For another thing, we know ourselves about the same way we know other people. We read our own minds with the same inferential habits we use to read other minds. We aren’t mind readers in the sense of “telepathy, clairvoyance, or any kind of extrasensory power that creates a psychic connection” (Epley, p. xi). But dozens of times a day we “infer what others are thinking, feeling, wanting, or intending.” This is the basic human mind-reading that gives us the power
“to build and maintain the intimate relationships that make life worth living, to maintain a desired reputation in the eyes of others, to work effectively in teams....[It] forms the foundation of all social interaction, creating the web of presumptions and assumptions that enables large societies to function effectively.” (Epley, p. xi)
So: back to that participant smoothly explaining why she chose the photo she actually didn’t choose. Rather than saying she is unaccountably self-deluded, let’s see what she’s doing in a different light. What she’s doing, with remarkable skill, is imagining why someone who did pick that picture would do so. She’s simply applying to her own mind the mind-reading skills she uses to make sense of other minds. As psychologist Nicholas Epley points out:
“The only difference in the way we make sense of our own minds versus other people’s minds is that we know we’re guessing about the minds of others.” (p. 32)
In fact, we are just as much guessing about our own mind – but, with our own mind, we have the illusion of special, privileged access to the causes and processes that guide our thoughts and behavior.

We learned from George Herbert Mead, writing 100 years ago, that the self is the generalized other. We form our conception of who we are as a generalization of the people around us. We get a sense of what makes them tick – how to infer from their behavior what they believe, desire, and intend. Then we apply this to ourselves: inferring from what we see ourselves doing and saying what we ourselves must be believing, desiring, and intending. As Epley writes:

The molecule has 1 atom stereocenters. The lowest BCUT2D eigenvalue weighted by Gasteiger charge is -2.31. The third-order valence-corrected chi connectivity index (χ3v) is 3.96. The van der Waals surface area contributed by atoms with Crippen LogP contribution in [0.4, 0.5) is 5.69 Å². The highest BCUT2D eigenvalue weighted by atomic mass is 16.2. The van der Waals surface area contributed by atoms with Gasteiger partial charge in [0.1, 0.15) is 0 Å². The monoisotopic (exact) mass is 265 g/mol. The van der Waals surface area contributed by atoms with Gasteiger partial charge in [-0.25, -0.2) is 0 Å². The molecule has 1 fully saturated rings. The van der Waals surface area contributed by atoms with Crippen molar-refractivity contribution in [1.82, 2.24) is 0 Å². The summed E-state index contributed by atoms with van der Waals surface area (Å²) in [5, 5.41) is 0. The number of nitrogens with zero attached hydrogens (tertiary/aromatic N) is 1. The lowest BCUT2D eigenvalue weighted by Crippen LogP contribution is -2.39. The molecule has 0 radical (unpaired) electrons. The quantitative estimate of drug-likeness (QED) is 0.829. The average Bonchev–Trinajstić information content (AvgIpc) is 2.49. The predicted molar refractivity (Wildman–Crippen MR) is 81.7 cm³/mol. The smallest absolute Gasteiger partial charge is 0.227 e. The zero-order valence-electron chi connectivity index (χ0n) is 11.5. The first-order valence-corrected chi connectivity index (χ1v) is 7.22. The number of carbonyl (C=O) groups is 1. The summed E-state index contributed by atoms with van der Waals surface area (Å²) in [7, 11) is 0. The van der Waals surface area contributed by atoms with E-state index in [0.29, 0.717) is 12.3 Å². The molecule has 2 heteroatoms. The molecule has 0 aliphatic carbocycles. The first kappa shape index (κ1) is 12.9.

“If you see someone smiling at a cartoon, you will assume that they find it funny. If you find yourself smiling at a cartoon, even if you are smiling only because you’ve been asked to hold a pen in the corners of your mouth so that it makes a smile, then you are likely to report finding the cartoon funny as well. If you see someone hunched over, you will assume that they are not feeling very proud. Find yourself hunching over in the same way, even if only because you’re filling out a survey on a table with very short legs, and you may report being less proud of yourself and your accomplishments, too.” (p. 32)
There are two important spiritual messages here. One is that we ARE other people. We are made of relationships. The way we think – or, more precisely, the way we construct our impression of what we think we’re thinking – was built out of interactions, starting in infancy, with other people. Yes, each of us is unique. That uniqueness lies in the distinctiveness of the significant people in your childhood, combined with the somewhat quirky way you generalized from them to form your self.

Each other is our belonging. Each other is our place. Each other is where we live and breathe and have our being.

The second spiritual lesson is humility. Now that you know that the story of your decisions is just as much guesswork as the story you might have of someone else’s decisions – that your impression of having special, privileged access into yourself is an illusion – you can be a bit more humble about the accuracy of that story.

And this is important. The illusion that we know our own minds more deeply than we actually do has a disturbing consequence: it can make your mind appear superior to the minds of others.
“If the illusions you hold about your own brain lead you to believe that you see the world as it actually is and you find that others see the world differently, then they must be the ones who are biased, distorted, uninformed, ignorant, unreasonable, or evil. Having these kinds of thoughts about the minds of others is what escalates differences of opinion into differences worth fighting (and sometimes dying) for.” (Epley, p. 33)
Know thyself – but remember also those other two maxims at Delphi: "nothing to excess," and "certainty brings ruin." Don’t know thyself so excessively that you regard the interior of your thought-world as the standard of truth. And, know thyself – but don’t be so sure. Know that thou, too, are built with unavoidable biases and illusions.

The good news is that those biases are there because we are built for relationship. We are built to love. We aren’t built to be right.

Here, then, is the Valentine’s Day message I promised at the beginning:
Love. And give up on being right.
Blessed be. Amen.